Hi, I just wanted to let you know that all measurements and their equivalent can be found on cookipedia.co.uk – it’s really useful. It told me that 1 U.S. Cup is equivalent to 236g but my cocoa butter only comes in packets of 100g so I used 200g and the consistency of my chocolate was wonderful! The knack comes in having the cocoa butter and honey at a similar consistency and heat when mixing together….

  74. Diann Wilcox says

    I really like this recipe. I’ve made homemade chocolate before with coconut oil but it melts too easily unless it’s been in the fridge. I really appreciate all the time Katie put into this recipe. The amounts are right. With a few additions it turned out perfect. I have raw cacao butter and Cacao powder (Wilderness Family Naturals) . The cocoa butter smells like the best chocolate and with your eyes closed you would not know it is only the cocoa butter. I made only 1/4 recipe to try it out. The added comments were so helpful and I realized that the honey would separate from the cocoa butter so I used sunflower lecithin which I have on hand (From Azure standard) For the 1/4 recipe I used about 1/8 teaspoon of sunflower lecithin. To the vanilla I shook a bit of sea salt to help it dissolve before I added it in. Everything stirred together very well. I used half the amount of honey ( 1 tablespoon for the 1/4 recipe) and sprinkled in a tiny bit of pure stevia (Omica brand from Azure standard) to make up for the honey that I didn’t use. This chocolate is better than any dark chocolate I have tried. With a group of ladies we recently had a chocolate taste test of four different brands which included several organic and well known brands. This was by far better than all of them. It was so smooth! Thanks for sharing this recipe and thanks to everyone for your added comments. I can’t wait to try some of the variations!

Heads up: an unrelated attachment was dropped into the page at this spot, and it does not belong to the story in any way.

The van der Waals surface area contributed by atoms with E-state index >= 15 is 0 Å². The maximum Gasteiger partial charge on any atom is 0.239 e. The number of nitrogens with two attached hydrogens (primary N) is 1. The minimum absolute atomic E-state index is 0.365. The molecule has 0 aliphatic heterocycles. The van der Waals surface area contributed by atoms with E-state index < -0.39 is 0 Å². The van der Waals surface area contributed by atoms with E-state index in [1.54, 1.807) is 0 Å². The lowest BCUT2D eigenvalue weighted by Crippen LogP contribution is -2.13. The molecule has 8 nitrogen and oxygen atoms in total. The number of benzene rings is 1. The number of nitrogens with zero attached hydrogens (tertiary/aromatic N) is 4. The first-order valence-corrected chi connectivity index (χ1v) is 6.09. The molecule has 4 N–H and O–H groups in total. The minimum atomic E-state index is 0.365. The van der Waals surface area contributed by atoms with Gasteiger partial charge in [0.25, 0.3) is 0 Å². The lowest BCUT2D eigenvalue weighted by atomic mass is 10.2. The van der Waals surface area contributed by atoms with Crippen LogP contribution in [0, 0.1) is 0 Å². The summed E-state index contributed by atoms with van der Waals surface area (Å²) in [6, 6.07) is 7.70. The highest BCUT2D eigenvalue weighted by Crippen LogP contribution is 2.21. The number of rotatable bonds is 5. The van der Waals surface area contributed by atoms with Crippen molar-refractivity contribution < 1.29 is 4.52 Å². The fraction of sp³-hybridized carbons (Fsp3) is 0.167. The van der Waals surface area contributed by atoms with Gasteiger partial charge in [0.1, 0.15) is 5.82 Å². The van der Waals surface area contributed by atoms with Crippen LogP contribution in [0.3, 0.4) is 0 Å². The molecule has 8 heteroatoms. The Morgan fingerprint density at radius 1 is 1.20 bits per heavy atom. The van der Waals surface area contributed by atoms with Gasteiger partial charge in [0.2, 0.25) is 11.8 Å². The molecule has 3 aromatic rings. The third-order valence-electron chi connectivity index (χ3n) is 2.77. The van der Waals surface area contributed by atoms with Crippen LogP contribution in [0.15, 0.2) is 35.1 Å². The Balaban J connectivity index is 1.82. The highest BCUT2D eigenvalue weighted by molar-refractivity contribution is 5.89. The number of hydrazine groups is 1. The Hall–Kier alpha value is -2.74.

75. Evangeline says

    I just made this using the exact recipe but swapped dutch cocoa for raw cacao powder.. my honey and cocoa butter didn’t separate which was great but the taste was so strong and quite bitter. It also didn’t reach a pouring consistency. Instead I had a cookie-dough-like consistency. Maybe cacao dissolves differently in the butter and I should use less? It still worked well as the more i kneaded in my hand the softer it got and I could roll it out nice and thin before chopping into squares. Next time I’ll also try using another liquid sweetener as the honey flavour I personally thought was overwhelming. But maybe that’s because I’m pregnant hah! Thanks for the recipe!

  76. Cheryl says

    Can you temper this chocolate? I’m looking for a recipe where I can make my own chocolate to temper? Does using the cocoa butter do this? I have purchased a new chocolate shop and want to make my own chocolate for my chocolates, but didn’t know if it would work with coatings for chocolates?
    Thank you.

  77. Cathy says

    I have tried this twice now, and for some reason the end result still has a powdery taste.. any advise on what i am doing wrong??